This global benchmarking study analyzes organizational structure and dynamics, the challenges of working in highly-matrixed organizations, and contrasting approaches to influence within organizations. The study was conducted between 2013 and 2018 and comprises over 750 survey responses from individuals representing more than 500 companies, plus interviews and case-study analysis.
Below are a few highlights from the research.
- Collaboration and influence challenges are exacerbated in highly matrixed companies: Individuals in "highly matrixed" companies reported that they were 1.8 times more likely to report a need to "often" influence individuals whom they perceive as unreasonable and/or solely focused on their own personal objectives than those who reported their companies were "not at all matrixed".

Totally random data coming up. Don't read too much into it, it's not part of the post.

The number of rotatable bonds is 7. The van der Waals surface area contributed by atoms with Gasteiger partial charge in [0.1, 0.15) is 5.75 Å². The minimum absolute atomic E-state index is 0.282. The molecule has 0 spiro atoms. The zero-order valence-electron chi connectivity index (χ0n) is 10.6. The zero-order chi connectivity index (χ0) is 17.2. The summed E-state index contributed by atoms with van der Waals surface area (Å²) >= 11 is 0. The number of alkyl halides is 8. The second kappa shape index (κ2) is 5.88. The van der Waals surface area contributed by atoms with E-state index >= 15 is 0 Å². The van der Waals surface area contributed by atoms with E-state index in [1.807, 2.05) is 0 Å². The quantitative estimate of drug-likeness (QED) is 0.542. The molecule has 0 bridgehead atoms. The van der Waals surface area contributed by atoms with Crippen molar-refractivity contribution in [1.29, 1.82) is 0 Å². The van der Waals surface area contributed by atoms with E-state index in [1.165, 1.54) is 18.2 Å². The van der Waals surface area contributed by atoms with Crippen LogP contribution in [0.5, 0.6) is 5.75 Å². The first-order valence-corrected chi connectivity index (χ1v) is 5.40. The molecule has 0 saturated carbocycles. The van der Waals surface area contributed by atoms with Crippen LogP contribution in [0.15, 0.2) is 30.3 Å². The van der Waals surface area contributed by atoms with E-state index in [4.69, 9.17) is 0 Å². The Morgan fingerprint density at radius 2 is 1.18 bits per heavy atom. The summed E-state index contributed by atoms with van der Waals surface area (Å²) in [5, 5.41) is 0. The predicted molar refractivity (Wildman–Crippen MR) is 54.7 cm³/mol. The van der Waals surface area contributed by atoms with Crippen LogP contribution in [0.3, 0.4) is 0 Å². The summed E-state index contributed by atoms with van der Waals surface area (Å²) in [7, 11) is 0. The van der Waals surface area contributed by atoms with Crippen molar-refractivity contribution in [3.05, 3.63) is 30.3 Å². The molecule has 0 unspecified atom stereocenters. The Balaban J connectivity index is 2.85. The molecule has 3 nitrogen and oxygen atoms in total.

- 43% of respondents from highly-matrixed companies report organizational complexity impedes the quality and speed of decision-making and innovation "a great deal".
- Few respondents report that their companies are able to leverage differences for learning and innovation: Only 9% of respondents report their company views differences (e.g., different goals, strategies, competencies, etc.) as a significant source of learning and innovation.
- Self-regard bias seems to be evident in assessment of influence skills: Respondents were 3.5 times more likely to report their own influence skills as "excellent" compared to their colleagues.